• 5. 4 BEMM 108 ENTREPRENEURSHIP: NEW VENTURE DEVELOPMENT GROWTH BUSINESSES ARE DIFFERENT Report by: Ayush Agrawal (Student No. 630058475) (Candidate no. 02330) customers, edifying reputation. The entrepreneurs focus on cost effective product/service development to enhance business volume with the intention of satisfying present and future customers. Third, effective entrepreneurs always hanker for developing new markets for existing product/service. This gives benefits from economies of scale. The final step taken by high growth firms is to diversify. This can be related or unrelated to their existing operations. In related diversification, either forward or backward integration is done with the existing supply chain, whereas in unrelated diversification, the firms venture beyond its present industry. Figure 2 Product /Market Matrix The Institutional Based View Emphases on firms with predominantly large growth potential must be done. The ‘Gazelles’ must hold a centre stage as their record suggests that it is the finest approach for extensive opportunity and affluence. This necessitates the involvement of institutions. “Institutions are the humanly devised constraints that structure human interaction” It includes the formal and informal constraints. “If institutions are rules then entrepreneurs of the organizations and are the players”. (North, December 9, 1993). Based on observations, high turnovers enhance the number of high growth firms (cf., Bartelsman et, 2005, Birch 2006, Fogel et al. 2006, Brown et al. 2006,) The probable reason behind this is the speeding discovery of innovative business opportunities and rationalizing resources requires greater amount of capital. Capital generates itself as it is used for procuring raw materials which are further converted into commodities that can be offered in the market to generate profits. Hence prerequisites to create High Growth firms are facilitating subsidies in entry and expansion in addition to contraction and exit in order to save capital. (Johansson, June 24, 2008) Lacking this reorganization, obstacles might arise in inheriting growth potential.
  • 6. 5 BEMM 108 ENTREPRENEURSHIP: NEW VENTURE DEVELOPMENT GROWTH BUSINESSES ARE DIFFERENT Report by: Ayush Agrawal (Student No. 630058475) (Candidate no. 02330) The government must encourage innovation to construct business growth environment. This can be done by suitable financial design, technology transfer and effective procurement. Implication of policies is a challenge for the government. The high growth firms draw much policy interest since these generates indirect and spillover effects. (Schreyer, 30 May 2000). The authorities should critically note that these businesses must not face excessive barriers to growth from taxes and other regulatory systems. It assists the emergence of high growth firms without requiring picking winners. The relevant policies give confidence to the entrepreneurs to institute firms that can enhance capital through innovation. (Nesta, The vital 6 percent, October 2009, p. 8) According to Henrekson and Johansson (2010b), matching policies can be a scaffold to pick up state of high growth firms. The policy makers mustn’t pick certain sectors but take a broad approach for institutional reforms that can perk up the condition of high growth firms. (Jun Du, Yundan Gong and Yama Temouri) The High growth firms display dissimilar performance in different countries. Principally businesses differ in the environment in which they prosper (Pfeffer Jeffrey). The cross country disparity is solely not due to endowments and industry structure. It requires the arrangement of incentives in competence bloc by apposite institutions that silhouette the payment structure. (Johansson, June 24, 2008). Further entrance of MNCs and augmentation of export/imports after the globalization made noteworthy development on intangible resources on firms dominating the local market. In order to counter the boosting cut throat competition, the local leaders improved their output efficiency, R&D etc, hence creating jobs. Relating intangible assets with competency, study done by Riley and Robinson, 2011; Dal Borgo et al., 2012 in context to the UK, said that intangible assets possessed by the firm are directly proportional to the firm’s productivity. (Jun Du, Yundan Gong and Yama Temouri). Augmentation of such assets develops prospects for more number of growing firms and hence greater economic benefits. Conclusions High growth is certain sets of stages by which all expanding firms go through. Not all firms are able to sustain longer in the growth and expansion stage, and hence high growth firms are rare. These firms can be found in all the sectors and effects employment growth unanimously. Innovation and start-ups are the two aspects for development. Growth businesses effecting employment and other economic benefits are not essentially the start-ups, even the larger firms can create significant amount of jobs. Hence recognizing the consistently growing firms can be of utmost complication. Judicious approach from the policy makers might decipher this tricky scenario. Growing businesses recognizes the challenges at every growth stage and act accordingly by using their core competencies which all the companies fail to do. Hence from the findings, it is concluded that only minorities of businesses are nurtured significantly preponderating majority of economic and other benefits.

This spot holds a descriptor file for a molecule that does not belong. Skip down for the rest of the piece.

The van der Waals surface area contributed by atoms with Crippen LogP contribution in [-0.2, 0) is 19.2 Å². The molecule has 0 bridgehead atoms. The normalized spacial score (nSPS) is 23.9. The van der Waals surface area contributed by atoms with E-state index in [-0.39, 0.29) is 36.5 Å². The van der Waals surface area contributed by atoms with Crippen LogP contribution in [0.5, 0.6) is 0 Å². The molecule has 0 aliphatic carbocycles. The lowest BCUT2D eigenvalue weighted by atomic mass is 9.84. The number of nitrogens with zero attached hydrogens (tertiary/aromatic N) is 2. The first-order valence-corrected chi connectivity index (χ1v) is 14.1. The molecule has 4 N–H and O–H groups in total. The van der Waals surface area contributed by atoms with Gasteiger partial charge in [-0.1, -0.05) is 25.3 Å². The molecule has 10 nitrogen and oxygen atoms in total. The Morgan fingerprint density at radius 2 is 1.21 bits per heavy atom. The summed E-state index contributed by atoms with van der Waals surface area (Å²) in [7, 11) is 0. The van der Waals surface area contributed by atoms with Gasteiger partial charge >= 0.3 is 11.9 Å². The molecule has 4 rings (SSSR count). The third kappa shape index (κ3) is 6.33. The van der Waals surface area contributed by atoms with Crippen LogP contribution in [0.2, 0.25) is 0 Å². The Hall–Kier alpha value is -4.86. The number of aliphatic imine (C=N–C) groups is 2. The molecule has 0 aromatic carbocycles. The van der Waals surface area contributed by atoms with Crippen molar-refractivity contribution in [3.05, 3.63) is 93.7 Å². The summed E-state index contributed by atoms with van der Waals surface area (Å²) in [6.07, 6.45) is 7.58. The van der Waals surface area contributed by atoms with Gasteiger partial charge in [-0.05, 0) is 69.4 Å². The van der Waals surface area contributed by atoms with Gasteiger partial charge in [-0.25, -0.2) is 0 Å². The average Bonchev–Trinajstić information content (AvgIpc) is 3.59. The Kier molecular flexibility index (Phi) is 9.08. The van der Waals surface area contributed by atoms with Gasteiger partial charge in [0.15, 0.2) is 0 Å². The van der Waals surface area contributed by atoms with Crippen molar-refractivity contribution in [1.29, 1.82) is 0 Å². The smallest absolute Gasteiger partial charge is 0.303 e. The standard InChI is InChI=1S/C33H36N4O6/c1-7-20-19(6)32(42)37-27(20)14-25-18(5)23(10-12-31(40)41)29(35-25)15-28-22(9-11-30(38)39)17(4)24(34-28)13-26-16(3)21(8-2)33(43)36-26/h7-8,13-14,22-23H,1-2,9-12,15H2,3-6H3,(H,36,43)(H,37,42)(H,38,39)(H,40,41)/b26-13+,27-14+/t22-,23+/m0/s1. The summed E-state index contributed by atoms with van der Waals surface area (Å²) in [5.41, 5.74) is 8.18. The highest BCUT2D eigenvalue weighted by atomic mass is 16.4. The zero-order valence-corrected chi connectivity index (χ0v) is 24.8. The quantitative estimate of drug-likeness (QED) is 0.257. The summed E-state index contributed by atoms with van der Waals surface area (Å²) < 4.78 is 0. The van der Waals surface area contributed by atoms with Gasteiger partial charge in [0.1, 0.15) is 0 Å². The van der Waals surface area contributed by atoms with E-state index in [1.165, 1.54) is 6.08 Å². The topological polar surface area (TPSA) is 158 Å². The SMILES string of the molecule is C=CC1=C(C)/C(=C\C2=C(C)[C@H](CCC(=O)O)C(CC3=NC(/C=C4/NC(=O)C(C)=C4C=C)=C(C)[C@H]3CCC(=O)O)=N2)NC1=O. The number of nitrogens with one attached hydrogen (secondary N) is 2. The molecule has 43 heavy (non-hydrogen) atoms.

• 7. a BEMM 108 ENTREPRENEURSHIP: NEW VENTURE DEVELOPMENT GROWTH BUSINESSES ARE DIFFERENT Report by: Ayush Agrawal (Student No. 630058475) (Candidate no. 02330) References Churchill, N. C., & Lewis, V. L. (1983). “The Five Stages Of Small Business Growth”, Publishing Harvard Business Review, 1-11. Douglass C. North (December 9,1993, ) “Economic Performance through time”, Retrieved February 12, 2014 from http://nobelprize.org/nobel_prizes/economics/laureates/1993/north-lecture.html Hinz, T. (2001). “Good Times, Bad Times? Periods of Market Entry and Survival Chances of Newly Founded Businesses”, Publishing International Journal of Sociology, vol. 30, no. 4, pp.28-58. Holbeche, L. (2013), “Aligning Human Resources and Business Strategy”, Second Edition, Publishing ‘Elsevier’. Janssen, T. (2013), “White Paper The 7 Stages of Business Life Cycle”, Just In time management group, Avenue Louisalaan 149-24-B-1050, Bruxelles/Brussel. Publishing http://just-in-time-management.com/the- 7-stages-of-business-life-cycle Joan-Lluis Capelleras, Kevin Mole and Francis Greene, (March 2004). “start-up size and subsequent growth: english and spanish new businesses compared”, working paper no. 83. Jun du, Yundan Gong, Yama Temouri (n.d.). “High Growth firms and Productivity- evidence from the United Kingdom”, Nesta working paper no. 13/04. Magnus Henrekson and Dan Johansson (2008)”Competencies and Institutions Fostering High- growth firms”, IFN Working Paper no. 757,2008, Publishing’ Research Institute of Industrial Economics’ Nesta, The vital 6 percent, (October 2009), “How high-growth innovative businesses generate prosperity and jobs” Paul Burns (n.d.). “Entrepreneurship & Small business Start-up, growth and maturity “, Third edition, Publishing, ‘Palgrave Macmillan’. Pfeffer.J, Gerald R. Salancik(n.d.). “The External Control of Organizations: A Resource Dependence Perspective “, Publishing, ‘Stanford University Press, ‘2003’ Schreyer, P. (2000), “High-Growth Firms and Employment”, OECD Science, Technology and Industry Working Papers 2000/03,OECD Publishing. http://dx.doi.org/10.1787/861275538813 Siri Roland Xavier, donna Kelley, Jacqui Kew, Mike Herrington and Arne Vorderwulbecke, (2012), Global Entrepreneurship monitor, Global Report. Steve Blank (September 19,2012) on “top mistakes that start-ups make”, by Colleen Debiase. Retrieved February 07, 2014, from http://www.entrepreneur.com/video/224432#ixzz2rpt9KTlv